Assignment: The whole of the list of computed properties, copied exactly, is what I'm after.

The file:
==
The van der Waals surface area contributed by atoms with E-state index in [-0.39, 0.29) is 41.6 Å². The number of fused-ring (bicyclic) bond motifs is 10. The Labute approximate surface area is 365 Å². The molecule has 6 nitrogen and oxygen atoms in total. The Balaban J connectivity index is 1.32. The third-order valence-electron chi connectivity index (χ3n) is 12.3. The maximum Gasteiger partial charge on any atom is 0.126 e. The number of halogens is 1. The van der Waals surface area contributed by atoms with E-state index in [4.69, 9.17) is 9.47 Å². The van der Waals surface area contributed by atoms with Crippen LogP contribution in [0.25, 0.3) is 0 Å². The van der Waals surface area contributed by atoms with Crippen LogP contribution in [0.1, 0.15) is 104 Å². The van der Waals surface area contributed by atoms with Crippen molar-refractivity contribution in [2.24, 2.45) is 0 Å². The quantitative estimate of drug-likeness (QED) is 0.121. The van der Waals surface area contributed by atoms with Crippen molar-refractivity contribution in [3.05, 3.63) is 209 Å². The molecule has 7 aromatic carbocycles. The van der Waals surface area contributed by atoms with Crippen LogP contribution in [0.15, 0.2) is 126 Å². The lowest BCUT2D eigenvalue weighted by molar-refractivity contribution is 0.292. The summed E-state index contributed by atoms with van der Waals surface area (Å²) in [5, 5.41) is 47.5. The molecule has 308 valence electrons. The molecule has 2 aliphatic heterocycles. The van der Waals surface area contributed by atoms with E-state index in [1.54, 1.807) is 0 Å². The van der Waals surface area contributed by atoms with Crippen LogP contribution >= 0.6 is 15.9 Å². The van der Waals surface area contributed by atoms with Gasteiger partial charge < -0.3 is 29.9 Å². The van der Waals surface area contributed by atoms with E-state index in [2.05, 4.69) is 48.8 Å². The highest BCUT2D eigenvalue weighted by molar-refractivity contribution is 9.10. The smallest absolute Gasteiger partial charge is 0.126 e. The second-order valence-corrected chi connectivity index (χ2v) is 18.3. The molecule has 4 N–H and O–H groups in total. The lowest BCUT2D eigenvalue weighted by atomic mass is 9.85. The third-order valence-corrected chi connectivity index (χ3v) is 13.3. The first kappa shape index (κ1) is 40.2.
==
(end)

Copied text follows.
The van der Waals surface area contributed by atoms with E-state index in [-0.39, 0.29) is 41.6 Å². The number of fused-ring (bicyclic) bond motifs is 10. The Labute approximate surface area is 365 Å². The molecule has 6 nitrogen and oxygen atoms in total. The Balaban J connectivity index is 1.32. The third-order valence-electron chi connectivity index (χ3n) is 12.3. The maximum Gasteiger partial charge on any atom is 0.126 e. The number of halogens is 1. The van der Waals surface area contributed by atoms with E-state index in [4.69, 9.17) is 9.47 Å². The van der Waals surface area contributed by atoms with Crippen LogP contribution in [0.25, 0.3) is 0 Å². The van der Waals surface area contributed by atoms with Crippen LogP contribution in [0.1, 0.15) is 104 Å². The van der Waals surface area contributed by atoms with Crippen molar-refractivity contribution in [2.24, 2.45) is 0 Å². The quantitative estimate of drug-likeness (QED) is 0.121. The van der Waals surface area contributed by atoms with Crippen molar-refractivity contribution in [3.05, 3.63) is 209 Å². The molecule has 7 aromatic carbocycles. The van der Waals surface area contributed by atoms with Crippen LogP contribution in [0.15, 0.2) is 126 Å². The lowest BCUT2D eigenvalue weighted by molar-refractivity contribution is 0.292. The summed E-state index contributed by atoms with van der Waals surface area (Å²) in [5, 5.41) is 47.5. The molecule has 308 valence electrons. The molecule has 2 aliphatic heterocycles. The van der Waals surface area contributed by atoms with E-state index in [1.54, 1.807) is 0 Å². The van der Waals surface area contributed by atoms with Crippen LogP contribution >= 0.6 is 15.9 Å². The van der Waals surface area contributed by atoms with Gasteiger partial charge < -0.3 is 29.9 Å². The van der Waals surface area contributed by atoms with E-state index in [2.05, 4.69) is 48.8 Å². The highest BCUT2D eigenvalue weighted by molar-refractivity contribution is 9.10. The smallest absolute Gasteiger partial charge is 0.126 e. The second-order valence-corrected chi connectivity index (χ2v) is 18.3. The molecule has 4 N–H and O–H groups in total. The lowest BCUT2D eigenvalue weighted by atomic mass is 9.85. The third-order valence-corrected chi connectivity index (χ3v) is 13.3. The first kappa shape index (κ1) is 40.2.